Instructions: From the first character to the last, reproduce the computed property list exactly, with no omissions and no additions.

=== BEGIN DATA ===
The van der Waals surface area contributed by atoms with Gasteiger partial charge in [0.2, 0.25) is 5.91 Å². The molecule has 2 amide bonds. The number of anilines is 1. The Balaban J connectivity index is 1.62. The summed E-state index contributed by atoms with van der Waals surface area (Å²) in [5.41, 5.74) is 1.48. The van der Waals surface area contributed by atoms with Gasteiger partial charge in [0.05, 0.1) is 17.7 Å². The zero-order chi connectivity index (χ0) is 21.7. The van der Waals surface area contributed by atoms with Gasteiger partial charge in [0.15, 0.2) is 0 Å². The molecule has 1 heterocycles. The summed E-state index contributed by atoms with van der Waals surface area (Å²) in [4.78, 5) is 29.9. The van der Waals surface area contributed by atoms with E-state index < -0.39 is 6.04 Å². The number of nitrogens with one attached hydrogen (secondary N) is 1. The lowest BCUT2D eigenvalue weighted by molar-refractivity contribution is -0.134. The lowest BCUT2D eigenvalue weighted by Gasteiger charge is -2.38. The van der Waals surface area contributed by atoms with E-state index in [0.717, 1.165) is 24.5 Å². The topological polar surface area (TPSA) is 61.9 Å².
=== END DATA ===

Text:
The van der Waals surface area contributed by atoms with Gasteiger partial charge in [0.2, 0.25) is 5.91 Å². The molecule has 2 amide bonds. The number of anilines is 1. The Balaban J connectivity index is 1.62. The summed E-state index contributed by atoms with van der Waals surface area (Å²) in [5.41, 5.74) is 1.48. The van der Waals surface area contributed by atoms with Gasteiger partial charge in [0.05, 0.1) is 17.7 Å². The zero-order chi connectivity index (χ0) is 21.7. The van der Waals surface area contributed by atoms with Gasteiger partial charge in [0.15, 0.2) is 0 Å². The molecule has 1 heterocycles. The summed E-state index contributed by atoms with van der Waals surface area (Å²) in [4.78, 5) is 29.9. The van der Waals surface area contributed by atoms with E-state index < -0.39 is 6.04 Å². The number of nitrogens with one attached hydrogen (secondary N) is 1. The lowest BCUT2D eigenvalue weighted by molar-refractivity contribution is -0.134. The lowest BCUT2D eigenvalue weighted by Gasteiger charge is -2.38. The van der Waals surface area contributed by atoms with E-state index in [0.717, 1.165) is 24.5 Å². The topological polar surface area (TPSA) is 61.9 Å².